Purpose - To validate a fully-automated, machine-learning method (random forest) for segmenting cerebral white matter lesions (WML) on computerized tomography (CT). Materials and Methods – A retrospective sample of 1082 acute ischemic stroke cases was obtained, comprising unselected patients: 1) treated with thrombolysis; or 2) undergoing contemporaneous MR imaging and CT; and 3) a subset of IST-3 trial participants. Automated (‘Auto’) WML images were validated relative to experts’ manual tracings on CT, and co-registered FLAIR-MRI; and ratings using two conventional ordinal scales. Analyses included correlations between CT and MR imaging volumes, and agreements between Auto and expert ratings.Results - Auto WML volumes correlated strongly with expert-delineated WML volumes on MR imaging and on CT (r2=0.85, 0.71 respectively; p<0.001). Spatial-similarity of Auto-maps, relative to MRI-WML, was not significantly different to that of expert CT-WML tracings. Individual expert CT-WML volumes correlated well with each other (r2=0.85), but varied widely (range: 91% of mean estimate; median 11 cc; range: 0.2 – 68 cc). Agreements between Auto and consensus-expert ratings were superior or similar to agreements between individual pairs of experts (kappa: 0.60, 0.64 vs. 0.51, 0.67 for two score systems; p<0.01 for first comparison). Accuracy was unaffected by established infarction, acute ischemic changes, or atrophy (p>0.05). Auto preprocessing failure rate was 4%; rating errors occurred in a further 4%. Total Auto processing time averaged 109s (range: 79 - 140 s). Conclusion - An automated method for quantifying CT cerebral white matter lesions achieves a similar accuracy to experts in unselected and multicenter cohorts.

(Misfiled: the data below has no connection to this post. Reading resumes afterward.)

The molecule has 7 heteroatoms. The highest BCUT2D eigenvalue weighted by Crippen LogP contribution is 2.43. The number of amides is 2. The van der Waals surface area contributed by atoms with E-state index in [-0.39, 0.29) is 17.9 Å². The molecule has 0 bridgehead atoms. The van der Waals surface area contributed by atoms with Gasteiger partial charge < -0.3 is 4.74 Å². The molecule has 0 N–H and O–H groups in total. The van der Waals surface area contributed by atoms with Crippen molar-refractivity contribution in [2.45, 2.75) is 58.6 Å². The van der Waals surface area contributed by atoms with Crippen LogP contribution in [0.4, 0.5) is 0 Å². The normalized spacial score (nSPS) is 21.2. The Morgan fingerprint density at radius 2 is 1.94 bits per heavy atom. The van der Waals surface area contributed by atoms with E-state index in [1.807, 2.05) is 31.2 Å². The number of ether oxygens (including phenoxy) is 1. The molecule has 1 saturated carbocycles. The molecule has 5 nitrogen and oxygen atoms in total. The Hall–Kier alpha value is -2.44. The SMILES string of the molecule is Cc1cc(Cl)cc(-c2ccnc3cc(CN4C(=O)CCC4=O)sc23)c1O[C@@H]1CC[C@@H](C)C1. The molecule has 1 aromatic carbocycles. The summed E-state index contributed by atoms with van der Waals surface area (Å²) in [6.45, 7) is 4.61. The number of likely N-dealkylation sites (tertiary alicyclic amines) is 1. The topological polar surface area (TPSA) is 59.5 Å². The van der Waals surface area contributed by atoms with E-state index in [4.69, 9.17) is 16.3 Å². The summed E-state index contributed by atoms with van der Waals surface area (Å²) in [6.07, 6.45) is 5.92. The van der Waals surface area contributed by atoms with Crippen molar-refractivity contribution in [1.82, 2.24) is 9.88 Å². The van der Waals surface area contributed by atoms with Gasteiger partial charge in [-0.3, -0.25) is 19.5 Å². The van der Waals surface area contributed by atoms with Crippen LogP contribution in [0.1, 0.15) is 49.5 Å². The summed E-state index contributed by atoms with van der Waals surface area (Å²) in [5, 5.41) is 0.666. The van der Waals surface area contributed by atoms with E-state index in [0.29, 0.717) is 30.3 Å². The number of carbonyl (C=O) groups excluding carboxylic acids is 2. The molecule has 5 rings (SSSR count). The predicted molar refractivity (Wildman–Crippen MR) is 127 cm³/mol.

Journal article

Bentley P, Sharma P, 2018, Neurological disorders - epilepsy, Parkinson's disease and multiple sclerosis, Clinical pharmacology: 12th edition, Editors: Brown, Sharma, Mir, Bennett, Publisher: Elsevier, ISBN: 978-0702073281

Book chapter

Chen L, Bentley P, Rueckert D, 2018, DRINet for medical image segmentation, IEEE Transactions on Medical Imaging, ISSN: 0278-0062

Convolutional neural networks (CNNs) have revolutionized medical image analysis over the past few years. The UNet architecture is one of the most well-known CNN architectures for semantic segmentation and has achieved remarkable successes in many different medical image segmentation applications. The U-Net architecture consists of standard convolution layers, pooling layers, and upsampling layers. These convolution layers learn representative features of input images and construct segmentations based on the features. However, the features learned by standard convolution layers are not distinctive when the differences among different categories are subtle in terms of intensity, location, shape, and size. In this paper, we propose a novel CNN architecture, called Dense-Res-Inception Net (DRINet), which addresses this challenging problem. The proposed DRINet consists of three blocks, namely a convolutional block with dense connections, a deconvolutional block with residual Inception modules, and an unpooling block. Our proposed architecture outperforms the U-Net in three different challenging applications, namely multi-class segmentation of cerebrospinal fluid (CSF) on brain CT images, multi-organ segmentation on abdominal CT images, multi-class brain tumour segmentation on MR images.

Journal article

Bentley P, Burdet E, Rinne P, Mace M, Liardon J-Let al., 2018, A force measurement mechanism, 15544596

Patent